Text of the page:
Sterritt ** Fact-based story of a high-school basketball coach who demands a great deal - some feel far too much - of the hard-boiled kids who play on his team. The movie's moral messages are all on target. Too bad the movie is much, much too long and Jackson gives one of his dullest performances ever.

Sex/Nudity: 4 instances of innuendo. Violence: 8 scenes. Profanity: 30 harsh profanities. Drugs: 2 scenes with alcohol, 2 scenes with smoking, 3 scenes with drugs.

The Chorus (PG-13)

Director: Christophe Barratier. With Gérard Jugnot, Marie Bunel, François Berléand. (97 min.)

Sterritt *** In the late 1940s, a failed musician grudgingly takes a job at a school for difficult boys and uses his musical gifts to engage and uplift them. Extremely goodhearted, if not exactly original or exciting. In French with subtitles.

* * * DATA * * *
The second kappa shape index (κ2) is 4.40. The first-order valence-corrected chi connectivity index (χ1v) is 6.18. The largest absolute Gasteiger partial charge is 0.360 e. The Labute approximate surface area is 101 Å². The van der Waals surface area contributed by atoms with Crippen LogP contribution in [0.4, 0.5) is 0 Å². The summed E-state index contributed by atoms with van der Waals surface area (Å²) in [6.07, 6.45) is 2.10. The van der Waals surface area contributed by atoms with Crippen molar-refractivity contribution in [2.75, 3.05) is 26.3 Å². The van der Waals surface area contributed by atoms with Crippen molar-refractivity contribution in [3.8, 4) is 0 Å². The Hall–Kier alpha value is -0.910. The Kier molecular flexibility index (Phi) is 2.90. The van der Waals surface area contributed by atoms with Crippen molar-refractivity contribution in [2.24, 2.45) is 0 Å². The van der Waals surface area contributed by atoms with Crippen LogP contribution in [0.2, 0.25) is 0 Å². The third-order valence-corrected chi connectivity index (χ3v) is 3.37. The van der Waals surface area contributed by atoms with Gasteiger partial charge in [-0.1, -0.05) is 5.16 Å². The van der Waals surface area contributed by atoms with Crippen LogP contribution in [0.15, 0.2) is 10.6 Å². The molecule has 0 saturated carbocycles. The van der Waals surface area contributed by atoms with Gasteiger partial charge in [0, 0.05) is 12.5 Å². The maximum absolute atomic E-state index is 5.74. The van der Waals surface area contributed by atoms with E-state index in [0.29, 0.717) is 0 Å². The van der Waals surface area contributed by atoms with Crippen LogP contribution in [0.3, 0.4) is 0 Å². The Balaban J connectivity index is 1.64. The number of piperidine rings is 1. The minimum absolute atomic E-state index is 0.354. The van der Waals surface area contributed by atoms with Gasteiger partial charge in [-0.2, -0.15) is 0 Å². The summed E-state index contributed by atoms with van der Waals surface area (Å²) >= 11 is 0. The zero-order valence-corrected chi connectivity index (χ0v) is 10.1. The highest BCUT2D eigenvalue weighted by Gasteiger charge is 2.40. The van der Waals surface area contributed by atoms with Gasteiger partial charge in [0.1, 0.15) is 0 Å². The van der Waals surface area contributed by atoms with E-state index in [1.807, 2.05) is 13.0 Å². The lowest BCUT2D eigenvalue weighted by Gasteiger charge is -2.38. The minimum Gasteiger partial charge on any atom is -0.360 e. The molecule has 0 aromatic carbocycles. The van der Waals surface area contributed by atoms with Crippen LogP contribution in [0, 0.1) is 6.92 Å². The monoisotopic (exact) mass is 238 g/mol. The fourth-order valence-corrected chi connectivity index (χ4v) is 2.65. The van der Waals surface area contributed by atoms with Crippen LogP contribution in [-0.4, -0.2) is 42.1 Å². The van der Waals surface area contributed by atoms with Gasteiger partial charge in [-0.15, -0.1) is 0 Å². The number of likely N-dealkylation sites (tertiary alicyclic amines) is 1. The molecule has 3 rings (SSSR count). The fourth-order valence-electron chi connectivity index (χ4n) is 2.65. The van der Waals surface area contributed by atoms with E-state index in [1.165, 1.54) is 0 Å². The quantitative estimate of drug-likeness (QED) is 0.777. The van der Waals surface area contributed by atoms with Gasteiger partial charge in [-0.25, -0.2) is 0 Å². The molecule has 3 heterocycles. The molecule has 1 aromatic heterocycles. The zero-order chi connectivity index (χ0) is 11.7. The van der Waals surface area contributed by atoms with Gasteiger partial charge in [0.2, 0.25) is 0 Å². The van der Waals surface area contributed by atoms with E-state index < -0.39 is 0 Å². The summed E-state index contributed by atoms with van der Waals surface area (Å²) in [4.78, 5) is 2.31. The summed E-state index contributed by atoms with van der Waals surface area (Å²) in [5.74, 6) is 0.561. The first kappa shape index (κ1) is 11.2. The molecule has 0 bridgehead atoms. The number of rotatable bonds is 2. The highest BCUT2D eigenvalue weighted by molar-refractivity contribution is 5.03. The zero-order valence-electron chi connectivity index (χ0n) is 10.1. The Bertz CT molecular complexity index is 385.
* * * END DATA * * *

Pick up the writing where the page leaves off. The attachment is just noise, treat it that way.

Elektra (PG-13)

Director: Rob Bowman. With Jennifer Garner, Terence Stamp. (96 min.)

Staff * Another conflicted Marvel Comics hero, Elektra (Garner, who also played this character in "Daredevil"), wants a vacation between assassinations, but must combat the Order of the Hand, a band of supernatural ninja warriors doing the dirty work of an evil board of directors. If that's not enough, she also has to deal with a teenage apprentice, obsessive-compulsive disorder (or is it feng shui?), and an inane script. By M.K. Terrell

Sex/Nudity: None. Violence: 21 scenes. Profanity: 10 profanities. Drugs: 3 scenes with drinking.

Hotel Rwanda (PG-13)

Director: Terry George. With Don Cheadle, Sophie Okonedo, Nick Nolte, Joaquin Phoenix. (121 min.)